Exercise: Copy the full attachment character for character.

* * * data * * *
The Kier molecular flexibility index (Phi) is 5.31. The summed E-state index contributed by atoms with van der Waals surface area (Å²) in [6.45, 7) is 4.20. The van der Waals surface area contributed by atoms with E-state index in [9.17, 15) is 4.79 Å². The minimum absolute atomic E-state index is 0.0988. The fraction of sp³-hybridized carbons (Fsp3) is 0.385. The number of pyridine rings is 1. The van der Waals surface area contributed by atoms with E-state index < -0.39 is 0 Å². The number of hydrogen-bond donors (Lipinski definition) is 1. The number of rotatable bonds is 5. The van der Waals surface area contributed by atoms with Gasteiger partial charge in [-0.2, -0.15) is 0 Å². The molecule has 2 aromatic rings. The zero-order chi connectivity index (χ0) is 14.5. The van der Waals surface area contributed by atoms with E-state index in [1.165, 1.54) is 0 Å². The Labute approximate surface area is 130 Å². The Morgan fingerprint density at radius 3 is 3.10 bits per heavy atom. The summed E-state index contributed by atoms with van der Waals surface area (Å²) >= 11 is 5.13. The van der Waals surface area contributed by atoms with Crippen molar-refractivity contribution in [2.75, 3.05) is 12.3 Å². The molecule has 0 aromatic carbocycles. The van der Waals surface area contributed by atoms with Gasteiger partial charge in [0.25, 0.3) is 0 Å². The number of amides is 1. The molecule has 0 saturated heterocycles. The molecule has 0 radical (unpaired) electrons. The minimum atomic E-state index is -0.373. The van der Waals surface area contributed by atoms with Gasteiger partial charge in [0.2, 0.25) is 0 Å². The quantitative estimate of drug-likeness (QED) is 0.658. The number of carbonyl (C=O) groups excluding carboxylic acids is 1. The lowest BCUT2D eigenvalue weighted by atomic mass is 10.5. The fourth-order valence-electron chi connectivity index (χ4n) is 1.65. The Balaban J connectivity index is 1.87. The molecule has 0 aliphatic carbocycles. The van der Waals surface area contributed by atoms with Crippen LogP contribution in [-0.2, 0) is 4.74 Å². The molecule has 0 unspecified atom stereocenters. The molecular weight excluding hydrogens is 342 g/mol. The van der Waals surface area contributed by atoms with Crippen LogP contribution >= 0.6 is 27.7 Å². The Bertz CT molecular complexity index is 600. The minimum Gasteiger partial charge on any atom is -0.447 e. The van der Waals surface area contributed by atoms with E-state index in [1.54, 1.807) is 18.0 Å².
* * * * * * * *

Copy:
The Kier molecular flexibility index (Phi) is 5.31. The summed E-state index contributed by atoms with van der Waals surface area (Å²) in [6.45, 7) is 4.20. The van der Waals surface area contributed by atoms with E-state index in [9.17, 15) is 4.79 Å². The minimum absolute atomic E-state index is 0.0988. The fraction of sp³-hybridized carbons (Fsp3) is 0.385. The number of pyridine rings is 1. The van der Waals surface area contributed by atoms with E-state index < -0.39 is 0 Å². The number of hydrogen-bond donors (Lipinski definition) is 1. The number of rotatable bonds is 5. The van der Waals surface area contributed by atoms with Gasteiger partial charge in [-0.2, -0.15) is 0 Å². The molecule has 2 aromatic rings. The zero-order chi connectivity index (χ0) is 14.5. The van der Waals surface area contributed by atoms with E-state index in [1.165, 1.54) is 0 Å². The Labute approximate surface area is 130 Å². The Morgan fingerprint density at radius 3 is 3.10 bits per heavy atom. The summed E-state index contributed by atoms with van der Waals surface area (Å²) >= 11 is 5.13. The van der Waals surface area contributed by atoms with Crippen molar-refractivity contribution in [2.75, 3.05) is 12.3 Å². The molecule has 0 aromatic carbocycles. The van der Waals surface area contributed by atoms with Gasteiger partial charge in [0.25, 0.3) is 0 Å². The number of amides is 1. The molecule has 0 saturated heterocycles. The molecule has 0 radical (unpaired) electrons. The minimum atomic E-state index is -0.373. The van der Waals surface area contributed by atoms with Gasteiger partial charge in [0.2, 0.25) is 0 Å². The quantitative estimate of drug-likeness (QED) is 0.658. The number of carbonyl (C=O) groups excluding carboxylic acids is 1. The lowest BCUT2D eigenvalue weighted by atomic mass is 10.5. The fourth-order valence-electron chi connectivity index (χ4n) is 1.65. The Balaban J connectivity index is 1.87. The molecule has 0 aliphatic carbocycles. The van der Waals surface area contributed by atoms with Crippen LogP contribution in [-0.2, 0) is 4.74 Å². The molecule has 0 unspecified atom stereocenters. The molecular weight excluding hydrogens is 342 g/mol. The van der Waals surface area contributed by atoms with Crippen LogP contribution >= 0.6 is 27.7 Å². The Bertz CT molecular complexity index is 600. The minimum Gasteiger partial charge on any atom is -0.447 e. The van der Waals surface area contributed by atoms with E-state index in [1.54, 1.807) is 18.0 Å².